Eating as the Romans do
Many of us live to eat, especially when we’re traveling. But what’s the best way to suss out the difference between a tourist trap and a genuine find? By Jennifer Chen
The menu was the giveaway. After a long day of wandering the streets of Barcelona, we were hallucinating about paella and pa amb tomàquet, washed down with a bottle of Ribera del Duero. But there was something about the plastic rusticity of the tavern that we stumbled into that didn’t seem quite right. Our waiter came by, wielding thick plastic folders that contained the menu—printed in Spanish, English, German and Japanese. My husband and I glanced at each other, and without a word, slipped out, preferring hunger to the risk of a mediocre meal.
Food is probably one of the main reasons why I travel, and, judging by the number of gastronomically inclined blogs, websites and tweets out there, it’s a fixation many others share. Hotels are chosen by the quality of their breakfasts; weekend getaways are planned purely because of a random craving. The lure of exotic countries is sometimes dampened by the knowledge that the local cuisine is based on, say, overcooked mutton (sorry, Mongolia). Winging it, as we learned in Barcelona, doesn’t always work, especially when you’re in a popular destination where tourist traps abound. Yet, meticulously planning every meal robs you of the chance of happening upon those truly great finds. So I asked some of Asia’s top food writers to share their tips on how they hunt down the best local eats during their travels.
1. Talk to taxi drivers. That’s something T+L contributor Robyn Eckhardt, author of the acclaimed Eating Asia blog, always does when she lands somewhere new. This approach can sometimes backfire—some drivers are prone to regurgitating what they think tourists want. Just try to make it clear that you’re looking for places that they patronize. You’ll get better results if you name specific dishes. Best cities for tips from taxi drivers? Food-obsessed Taipei and Singapore, where cabbies are often friendly and loquacious. Eckhardt has also scored in Penang and Chiang Mai, where one driver helped her scour the city for gai yang (grilled chicken) during the bird flu outbreak.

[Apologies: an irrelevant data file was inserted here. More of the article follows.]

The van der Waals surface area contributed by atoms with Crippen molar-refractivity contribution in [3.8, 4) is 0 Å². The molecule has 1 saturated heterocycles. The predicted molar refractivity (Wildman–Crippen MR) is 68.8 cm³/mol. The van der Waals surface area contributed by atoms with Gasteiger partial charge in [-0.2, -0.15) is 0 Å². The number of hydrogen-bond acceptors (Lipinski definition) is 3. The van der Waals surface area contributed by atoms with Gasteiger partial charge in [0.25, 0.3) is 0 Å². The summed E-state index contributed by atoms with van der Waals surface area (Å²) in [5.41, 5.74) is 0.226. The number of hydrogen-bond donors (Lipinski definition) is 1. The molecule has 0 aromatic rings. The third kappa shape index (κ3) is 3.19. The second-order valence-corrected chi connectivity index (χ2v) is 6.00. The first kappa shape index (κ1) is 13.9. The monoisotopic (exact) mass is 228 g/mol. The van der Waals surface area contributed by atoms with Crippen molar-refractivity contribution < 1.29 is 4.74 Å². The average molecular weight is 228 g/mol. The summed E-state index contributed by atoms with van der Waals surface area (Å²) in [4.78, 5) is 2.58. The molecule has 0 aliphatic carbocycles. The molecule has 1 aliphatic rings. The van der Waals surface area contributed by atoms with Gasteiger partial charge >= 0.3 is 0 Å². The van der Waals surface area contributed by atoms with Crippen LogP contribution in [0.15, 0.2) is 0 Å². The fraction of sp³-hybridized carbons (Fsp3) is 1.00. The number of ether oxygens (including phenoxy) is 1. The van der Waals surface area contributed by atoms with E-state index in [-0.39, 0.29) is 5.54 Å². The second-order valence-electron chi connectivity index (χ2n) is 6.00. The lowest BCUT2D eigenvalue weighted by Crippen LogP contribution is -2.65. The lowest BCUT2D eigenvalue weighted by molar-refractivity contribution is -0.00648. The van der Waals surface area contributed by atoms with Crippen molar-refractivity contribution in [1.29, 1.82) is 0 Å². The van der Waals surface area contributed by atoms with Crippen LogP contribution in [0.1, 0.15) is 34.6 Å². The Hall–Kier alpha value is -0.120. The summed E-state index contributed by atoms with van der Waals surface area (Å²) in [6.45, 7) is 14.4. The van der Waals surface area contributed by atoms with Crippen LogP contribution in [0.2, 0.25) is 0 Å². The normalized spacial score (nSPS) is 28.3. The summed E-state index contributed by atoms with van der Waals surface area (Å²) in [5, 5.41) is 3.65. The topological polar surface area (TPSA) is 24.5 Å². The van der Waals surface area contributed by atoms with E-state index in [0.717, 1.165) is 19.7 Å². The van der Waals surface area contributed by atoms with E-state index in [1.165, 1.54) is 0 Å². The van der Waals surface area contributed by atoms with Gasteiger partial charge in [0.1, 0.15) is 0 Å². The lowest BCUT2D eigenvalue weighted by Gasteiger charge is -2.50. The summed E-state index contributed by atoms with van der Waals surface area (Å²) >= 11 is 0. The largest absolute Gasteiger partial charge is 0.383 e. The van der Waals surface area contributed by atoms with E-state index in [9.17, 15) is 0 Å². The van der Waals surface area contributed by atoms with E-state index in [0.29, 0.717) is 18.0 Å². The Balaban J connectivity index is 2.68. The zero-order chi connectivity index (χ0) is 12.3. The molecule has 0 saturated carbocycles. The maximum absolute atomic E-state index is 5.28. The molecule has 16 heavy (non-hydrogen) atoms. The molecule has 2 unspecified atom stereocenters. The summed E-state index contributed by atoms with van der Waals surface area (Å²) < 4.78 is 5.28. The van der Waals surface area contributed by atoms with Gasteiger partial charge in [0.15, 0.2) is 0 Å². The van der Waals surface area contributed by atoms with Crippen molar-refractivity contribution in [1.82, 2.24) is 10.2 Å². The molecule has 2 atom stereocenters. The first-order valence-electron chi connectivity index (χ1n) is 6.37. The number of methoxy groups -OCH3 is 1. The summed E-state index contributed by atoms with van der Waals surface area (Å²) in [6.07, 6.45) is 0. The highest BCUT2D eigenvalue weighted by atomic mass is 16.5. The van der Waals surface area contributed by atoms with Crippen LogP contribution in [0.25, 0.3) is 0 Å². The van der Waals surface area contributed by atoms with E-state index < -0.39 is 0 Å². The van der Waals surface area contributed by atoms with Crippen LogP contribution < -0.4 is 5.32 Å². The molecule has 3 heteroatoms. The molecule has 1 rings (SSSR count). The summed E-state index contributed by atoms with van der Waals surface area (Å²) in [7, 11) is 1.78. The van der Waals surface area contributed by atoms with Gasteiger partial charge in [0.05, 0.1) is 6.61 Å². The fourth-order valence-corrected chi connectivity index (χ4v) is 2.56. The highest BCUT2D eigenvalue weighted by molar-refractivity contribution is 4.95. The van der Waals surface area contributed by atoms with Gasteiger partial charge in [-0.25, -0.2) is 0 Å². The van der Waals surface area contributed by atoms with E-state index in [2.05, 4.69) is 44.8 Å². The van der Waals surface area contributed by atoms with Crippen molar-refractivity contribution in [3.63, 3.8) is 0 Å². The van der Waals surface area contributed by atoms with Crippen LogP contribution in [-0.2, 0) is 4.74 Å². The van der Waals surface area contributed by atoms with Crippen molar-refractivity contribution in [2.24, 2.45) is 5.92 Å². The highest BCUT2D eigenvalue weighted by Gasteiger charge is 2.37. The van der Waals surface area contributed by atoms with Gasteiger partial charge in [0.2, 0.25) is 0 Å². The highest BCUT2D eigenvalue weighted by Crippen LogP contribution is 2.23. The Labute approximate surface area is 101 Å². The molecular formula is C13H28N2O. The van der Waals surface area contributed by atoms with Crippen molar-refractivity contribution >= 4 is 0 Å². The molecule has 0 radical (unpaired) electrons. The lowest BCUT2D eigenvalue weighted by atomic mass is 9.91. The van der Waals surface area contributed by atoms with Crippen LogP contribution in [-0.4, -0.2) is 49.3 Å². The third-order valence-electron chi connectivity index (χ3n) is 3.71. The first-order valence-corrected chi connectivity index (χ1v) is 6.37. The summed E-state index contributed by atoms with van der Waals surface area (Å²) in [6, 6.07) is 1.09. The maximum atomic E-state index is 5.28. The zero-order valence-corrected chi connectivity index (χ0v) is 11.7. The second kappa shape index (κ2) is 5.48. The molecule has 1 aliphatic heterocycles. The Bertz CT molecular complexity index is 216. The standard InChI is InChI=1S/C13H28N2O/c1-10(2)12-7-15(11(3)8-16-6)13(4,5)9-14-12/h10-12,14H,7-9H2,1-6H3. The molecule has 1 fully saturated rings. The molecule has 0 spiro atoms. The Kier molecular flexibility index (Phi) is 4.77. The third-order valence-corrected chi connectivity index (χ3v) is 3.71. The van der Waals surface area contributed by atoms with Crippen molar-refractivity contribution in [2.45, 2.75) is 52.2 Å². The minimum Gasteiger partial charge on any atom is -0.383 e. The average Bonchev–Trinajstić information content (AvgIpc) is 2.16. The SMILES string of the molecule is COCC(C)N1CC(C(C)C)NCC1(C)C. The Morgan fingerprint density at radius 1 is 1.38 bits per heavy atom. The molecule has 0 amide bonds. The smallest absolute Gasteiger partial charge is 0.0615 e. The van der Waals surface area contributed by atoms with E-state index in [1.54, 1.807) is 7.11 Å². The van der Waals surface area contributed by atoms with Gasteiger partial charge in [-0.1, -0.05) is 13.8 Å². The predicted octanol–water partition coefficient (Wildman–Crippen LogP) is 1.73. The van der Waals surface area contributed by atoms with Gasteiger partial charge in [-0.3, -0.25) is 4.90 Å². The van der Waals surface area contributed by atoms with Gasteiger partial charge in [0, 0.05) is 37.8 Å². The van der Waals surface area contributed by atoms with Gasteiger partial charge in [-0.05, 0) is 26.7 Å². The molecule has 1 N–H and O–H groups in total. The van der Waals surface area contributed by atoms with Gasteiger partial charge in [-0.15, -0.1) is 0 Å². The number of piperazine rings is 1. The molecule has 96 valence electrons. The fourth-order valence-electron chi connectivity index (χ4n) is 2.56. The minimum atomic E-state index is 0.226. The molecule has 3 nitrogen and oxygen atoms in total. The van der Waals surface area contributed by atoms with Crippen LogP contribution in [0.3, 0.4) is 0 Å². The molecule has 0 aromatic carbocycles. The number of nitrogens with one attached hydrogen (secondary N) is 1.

2. Make some local friends. Nothing quite beats having your own local guide. Plug into your network and ask around for contacts.
3. Get online. Though time-consuming, trawling through the Internet and Twitter is a great way to glean information about where to eat now. Jarrett Wrisley, a food writer and owner of Bangkok’s fabulous Soul Food Mahanakorn, is a fan of foodie chat room e-gullet.com. U.S.-based chowhound.com, a gathering place for obsessive types, is always a good place to start when researching a destination. In Asia, besides Eckhardt’s blog, I’m a regular reader of Bangkok Glutton, a lively blog focused on the city’s street eats by Thai writer Chawadee Nualkhair; A Hungry Girl in Taipei, an invaluable guide to the city’s eateries—and one of the few that’s in English; photographer Austin Bush’s blog; Hong Kong’s E*ting the World; veteran food writer Karen Coates’ Rambling Spoon; Hong Kong’s Life as a Bon Vivant; and Singapore-centric I Eat I Shoot. You can follow most of these writers on Twitter as well.
These blogs are mostly devoted to humbler establishments. When it comes to fine dining, I scan reviews on websites such as Singapore’s hungrygowhere.com, openrice.com in Hong Kong, and Beijing’s localnoodles.com. As with tripadvisor.com, you’ll find a fair share of irascible cranks on these sites, but they’re still better than local publications that exchange good reviews for ads.
4. Don’t ask professionals. It might seem counterintuitive, but chefs and restaurateurs are often too busy with their own establishments to discover new places, notes Wrisley.
5. Eat when the locals eat. A packed dining room is obviously a quick gauge of how good a restaurant is. But if you’re eating dinner at 7 P.M. in Spain or lunch at 2 P.M. in Thailand, you’re more likely to be faced with empty eateries and puzzled staff. Unless you’re in a 24-hour city like New York or Tokyo, tweak your habits.
6. Hit the morning markets. Unlike night bazaars, mornings markets are geared towards shoppers who are looking for good food rather than a scene, says Eckhardt. They’re great hunting grounds not only for tips but also for hearty, authentic breakfasts.